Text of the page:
Children are taught at home never to lie. It is supposed to be a sin, though more venial than cardinal. Parents take pride in their ability to raise honest and responsible children. There are songs – most famously “It’s a Sin to Tell a Lie.” There are TV shows and movies that make lies and their consequences the basis of their plots. Lying has been linked to American politics since people first ran for office and promised to make things better. Humorists – like Mark Twain and Will Rogers – mocked lying politicians. And Baltimore Sun columnist H.L. Mencken mocked us for believing them.
In 2016 all that has changed. Now we seem immune, as if it’s just another day, another lie. Donald Trump tells so many lies that there are people and groups whose sole function is to keep track of them before making them public.The Politifact website is one. Toronto Star journalist Daniel Dale is another.
There are several powerful reasons Trump gets away with lying so consistently. He lies with an air of certainty. He points fingers at others like Lyin’ Ted or Crooked Hillary to keep the spotlight off his own lies. He blames the media for any criticism directed his way – even the most recent scandal that he may not have had to pay any federal income tax for 18 years. His surrogates call his tax evasion “genius.” Those who believe in him don’t care about any accusations, unless they come out of his own mouth.
People don’t confront because they are flooded. People don’t confront because they don’t know where to start. People don’t confront because doing so invites retaliation, ridicule, or being put on the defensive. People don’t confront because they don’t want to finger-point the way he does. People don’t confront because they don’t want to make waves or upset the apple cart. And people don’t confront because they feel their protests will fall on deaf ears – the opposite of fearing retaliation. One reason Trump’s people don’t confront lies is actually hard for me to confront. I don’t want to sound superior like Clinton did when she called half of Trump supporters “deplorables.”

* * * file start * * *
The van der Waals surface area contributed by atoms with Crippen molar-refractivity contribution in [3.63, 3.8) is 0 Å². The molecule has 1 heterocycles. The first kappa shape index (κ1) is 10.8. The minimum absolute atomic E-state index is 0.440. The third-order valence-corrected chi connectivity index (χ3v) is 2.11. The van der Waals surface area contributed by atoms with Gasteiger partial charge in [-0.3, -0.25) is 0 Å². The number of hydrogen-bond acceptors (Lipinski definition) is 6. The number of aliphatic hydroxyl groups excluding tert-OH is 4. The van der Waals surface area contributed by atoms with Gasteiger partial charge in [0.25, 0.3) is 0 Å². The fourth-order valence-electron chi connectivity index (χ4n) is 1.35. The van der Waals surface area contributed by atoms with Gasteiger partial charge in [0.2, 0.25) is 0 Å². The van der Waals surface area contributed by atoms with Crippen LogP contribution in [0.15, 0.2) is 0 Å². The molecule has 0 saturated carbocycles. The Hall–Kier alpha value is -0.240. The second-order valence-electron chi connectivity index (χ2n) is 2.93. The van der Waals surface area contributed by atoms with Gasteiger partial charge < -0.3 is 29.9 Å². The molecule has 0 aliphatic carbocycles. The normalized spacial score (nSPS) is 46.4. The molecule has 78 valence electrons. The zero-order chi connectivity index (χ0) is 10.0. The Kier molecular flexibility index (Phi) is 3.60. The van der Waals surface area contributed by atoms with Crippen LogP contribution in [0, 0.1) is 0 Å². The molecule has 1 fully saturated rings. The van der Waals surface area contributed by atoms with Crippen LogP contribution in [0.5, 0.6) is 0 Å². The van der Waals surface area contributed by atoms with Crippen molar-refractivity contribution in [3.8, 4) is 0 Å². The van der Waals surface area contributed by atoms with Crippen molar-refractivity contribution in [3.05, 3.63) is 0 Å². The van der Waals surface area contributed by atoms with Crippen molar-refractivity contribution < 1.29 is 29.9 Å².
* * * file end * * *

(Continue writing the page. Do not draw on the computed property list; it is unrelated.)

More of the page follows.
In 1933, as a demagogue was taking over Europe, Bertrand Russell visited the US and wrote a short essay he called “The Triumph of Stupidity.” In it he said that stupidity triumphs in part because of the brutal tactics used by people in power, as well as because those in power themselves were stupid. I think he also meant ignorant if we refer to Trump. Because nobody could convince me that Trump is stupid.
Trump is a master manipulator who taps into a basic need to blame someone else for whatever troubles we have. Over time, intelligent people become defenseless and unable to organize against the tyranny of brutal stupidity. Just look at the badgering from Fox News, the constant interrupting of others by Trump surrogates. Examples are better put on video clips than in this blog.
Russell was writing then about Nazi Germany. But the most tragic thing about his essay is its final paragraph:
“In this gloomy state of affairs, the brightest spot is America. In America democracy still appears well established, and the men in power deal with what is amiss by constructive measures, not by pogroms and wholesale imprisonment. After the defeat of the French Revolution, democracy, discredited by the reign of terror, reconquered the world from America. Perhaps America is destined once more to save Europe from the consequences of its excesses.”
There is little more to say, other than it must be courageous outspoken Americans that save our nation from the consequences of our own excesses. And we have 36 days left to do it.